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From Transience to Trenches: Masculinity and Radical Politics in Canadian Fiction of the Great DepressionDownload
This thesis looks at gender practices in Canadian radical political movements through the novels of the Great Depression. In the first chapter, I examine hegemonic masculinity, as defined by R.W. Connell and James W. Messerschmidt, in Irene Baird’s unemployment novel Waste Heritage. The...
Going Local in the Global: A Canadian Literary Bioregional Turn confronts assumptions that bioregionalism with its restricted focus on the local limits apprehension of global environmental issues. Some proponents of cosmopolitanism argue that bioregionalism and its precursor regionalism do not...
SSHRC Awarded IG 2018: From 1968 to 1985, a small division within the Department of Indian and Northern Affairs (DIAND)--now Indigenous and Northern Affairs Canada (INAC)--pursued initiatives designed to encourage the development of Inuit literary production in Canada. At times acting without the...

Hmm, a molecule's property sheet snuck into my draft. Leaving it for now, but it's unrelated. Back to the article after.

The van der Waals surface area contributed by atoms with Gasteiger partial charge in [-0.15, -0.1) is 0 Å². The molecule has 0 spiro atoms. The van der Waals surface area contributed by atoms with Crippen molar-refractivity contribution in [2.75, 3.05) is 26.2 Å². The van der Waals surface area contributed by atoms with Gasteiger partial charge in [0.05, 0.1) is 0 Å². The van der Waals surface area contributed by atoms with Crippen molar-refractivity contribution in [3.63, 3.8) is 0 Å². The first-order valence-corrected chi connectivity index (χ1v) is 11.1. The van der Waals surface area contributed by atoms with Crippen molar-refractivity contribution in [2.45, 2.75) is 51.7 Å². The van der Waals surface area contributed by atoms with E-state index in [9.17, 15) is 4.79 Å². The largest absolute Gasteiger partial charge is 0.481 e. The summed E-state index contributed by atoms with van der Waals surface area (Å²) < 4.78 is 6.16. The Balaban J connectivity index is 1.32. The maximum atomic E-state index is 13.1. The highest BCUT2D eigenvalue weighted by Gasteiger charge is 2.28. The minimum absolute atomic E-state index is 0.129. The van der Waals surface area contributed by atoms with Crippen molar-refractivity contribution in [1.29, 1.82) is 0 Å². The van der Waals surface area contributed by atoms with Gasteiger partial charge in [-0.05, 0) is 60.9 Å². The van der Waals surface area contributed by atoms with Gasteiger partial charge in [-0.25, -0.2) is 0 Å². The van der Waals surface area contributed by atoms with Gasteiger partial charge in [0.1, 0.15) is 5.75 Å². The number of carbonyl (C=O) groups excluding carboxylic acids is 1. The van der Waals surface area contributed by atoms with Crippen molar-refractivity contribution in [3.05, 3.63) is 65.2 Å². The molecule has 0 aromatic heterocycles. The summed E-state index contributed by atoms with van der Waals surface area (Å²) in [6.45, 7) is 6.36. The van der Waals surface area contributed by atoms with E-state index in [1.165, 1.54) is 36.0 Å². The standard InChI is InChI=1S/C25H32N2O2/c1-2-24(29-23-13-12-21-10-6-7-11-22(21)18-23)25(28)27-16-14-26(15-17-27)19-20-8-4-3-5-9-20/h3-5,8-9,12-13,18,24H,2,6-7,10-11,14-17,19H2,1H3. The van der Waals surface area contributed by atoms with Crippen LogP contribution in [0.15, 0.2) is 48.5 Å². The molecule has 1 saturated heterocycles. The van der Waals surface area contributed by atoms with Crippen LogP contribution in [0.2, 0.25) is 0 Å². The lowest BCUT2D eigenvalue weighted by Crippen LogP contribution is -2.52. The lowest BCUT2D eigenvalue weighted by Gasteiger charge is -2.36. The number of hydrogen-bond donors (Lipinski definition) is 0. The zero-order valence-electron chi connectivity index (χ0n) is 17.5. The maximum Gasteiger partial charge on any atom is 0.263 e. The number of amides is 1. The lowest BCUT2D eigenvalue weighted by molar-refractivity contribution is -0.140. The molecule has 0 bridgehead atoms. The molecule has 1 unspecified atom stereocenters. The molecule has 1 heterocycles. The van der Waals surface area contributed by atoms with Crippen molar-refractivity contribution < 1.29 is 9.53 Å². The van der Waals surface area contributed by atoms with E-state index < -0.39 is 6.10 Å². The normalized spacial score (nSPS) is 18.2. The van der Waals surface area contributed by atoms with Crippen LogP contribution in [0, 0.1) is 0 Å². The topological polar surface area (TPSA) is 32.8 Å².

Texts like the world: the use of utopian discourse to represent place in works by Nicole Brossard and Dionne BrandDownload
“Texts like the World” examines Nicole Brossard’s Picture Theory and Mauve Desert and Dionne Brand’s No Language is Neutral and A Map to the Door of No Return in order to demonstrate how these authors figure place in ways that are representative of utopian discourse. To do so, I draw primarily on...
Three Black Crows is an original work of fiction exploring colonial violence and resistance through the archetypal narrative of the hunt and the relationship between big game hunter and native guide. The novel is based in a tradition of Canadian prairie fiction and conventions of the Western...